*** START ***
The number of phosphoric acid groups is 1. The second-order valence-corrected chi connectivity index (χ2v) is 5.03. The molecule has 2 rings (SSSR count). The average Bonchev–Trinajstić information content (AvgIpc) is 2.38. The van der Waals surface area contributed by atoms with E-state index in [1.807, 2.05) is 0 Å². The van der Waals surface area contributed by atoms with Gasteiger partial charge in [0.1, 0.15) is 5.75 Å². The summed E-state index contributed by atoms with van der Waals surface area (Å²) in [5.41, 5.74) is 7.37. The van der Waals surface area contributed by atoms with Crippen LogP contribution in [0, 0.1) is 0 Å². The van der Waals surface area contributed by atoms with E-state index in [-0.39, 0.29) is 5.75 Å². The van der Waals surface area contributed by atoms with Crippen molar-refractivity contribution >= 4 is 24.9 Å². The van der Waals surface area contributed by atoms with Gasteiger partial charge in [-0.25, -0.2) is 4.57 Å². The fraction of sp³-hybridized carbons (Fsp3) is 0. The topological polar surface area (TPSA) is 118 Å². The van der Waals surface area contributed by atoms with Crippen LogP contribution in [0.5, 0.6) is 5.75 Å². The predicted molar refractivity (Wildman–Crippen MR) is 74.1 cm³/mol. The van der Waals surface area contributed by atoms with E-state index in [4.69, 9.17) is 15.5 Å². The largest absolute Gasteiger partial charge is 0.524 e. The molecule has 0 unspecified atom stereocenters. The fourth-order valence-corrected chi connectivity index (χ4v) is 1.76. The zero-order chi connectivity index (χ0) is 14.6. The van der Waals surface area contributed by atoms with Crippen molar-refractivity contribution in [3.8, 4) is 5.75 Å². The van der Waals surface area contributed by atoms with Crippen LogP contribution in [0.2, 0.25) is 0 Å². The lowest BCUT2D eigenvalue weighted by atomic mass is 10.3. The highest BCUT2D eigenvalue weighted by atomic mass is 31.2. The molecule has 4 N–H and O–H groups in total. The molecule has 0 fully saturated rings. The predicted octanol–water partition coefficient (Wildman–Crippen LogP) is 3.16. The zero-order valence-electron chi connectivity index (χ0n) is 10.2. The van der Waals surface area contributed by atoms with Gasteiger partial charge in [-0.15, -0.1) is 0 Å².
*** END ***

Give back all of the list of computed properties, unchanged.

The number of phosphoric acid groups is 1. The second-order valence-corrected chi connectivity index (χ2v) is 5.03. The molecule has 2 rings (SSSR count). The average Bonchev–Trinajstić information content (AvgIpc) is 2.38. The van der Waals surface area contributed by atoms with E-state index in [1.807, 2.05) is 0 Å². The van der Waals surface area contributed by atoms with Gasteiger partial charge in [0.1, 0.15) is 5.75 Å². The summed E-state index contributed by atoms with van der Waals surface area (Å²) in [5.41, 5.74) is 7.37. The van der Waals surface area contributed by atoms with Crippen LogP contribution in [0, 0.1) is 0 Å². The van der Waals surface area contributed by atoms with E-state index in [-0.39, 0.29) is 5.75 Å². The van der Waals surface area contributed by atoms with Crippen molar-refractivity contribution >= 4 is 24.9 Å². The van der Waals surface area contributed by atoms with Gasteiger partial charge in [-0.25, -0.2) is 4.57 Å². The fraction of sp³-hybridized carbons (Fsp3) is 0. The topological polar surface area (TPSA) is 118 Å². The van der Waals surface area contributed by atoms with Crippen LogP contribution in [0.5, 0.6) is 5.75 Å². The predicted molar refractivity (Wildman–Crippen MR) is 74.1 cm³/mol. The van der Waals surface area contributed by atoms with E-state index in [4.69, 9.17) is 15.5 Å². The largest absolute Gasteiger partial charge is 0.524 e. The molecule has 0 unspecified atom stereocenters. The fourth-order valence-corrected chi connectivity index (χ4v) is 1.76. The zero-order chi connectivity index (χ0) is 14.6. The van der Waals surface area contributed by atoms with Crippen molar-refractivity contribution in [3.8, 4) is 5.75 Å². The van der Waals surface area contributed by atoms with Crippen LogP contribution in [0.2, 0.25) is 0 Å². The lowest BCUT2D eigenvalue weighted by atomic mass is 10.3. The highest BCUT2D eigenvalue weighted by atomic mass is 31.2. The molecule has 4 N–H and O–H groups in total. The molecule has 0 fully saturated rings. The predicted octanol–water partition coefficient (Wildman–Crippen LogP) is 3.16. The zero-order valence-electron chi connectivity index (χ0n) is 10.2. The van der Waals surface area contributed by atoms with Gasteiger partial charge in [-0.15, -0.1) is 0 Å².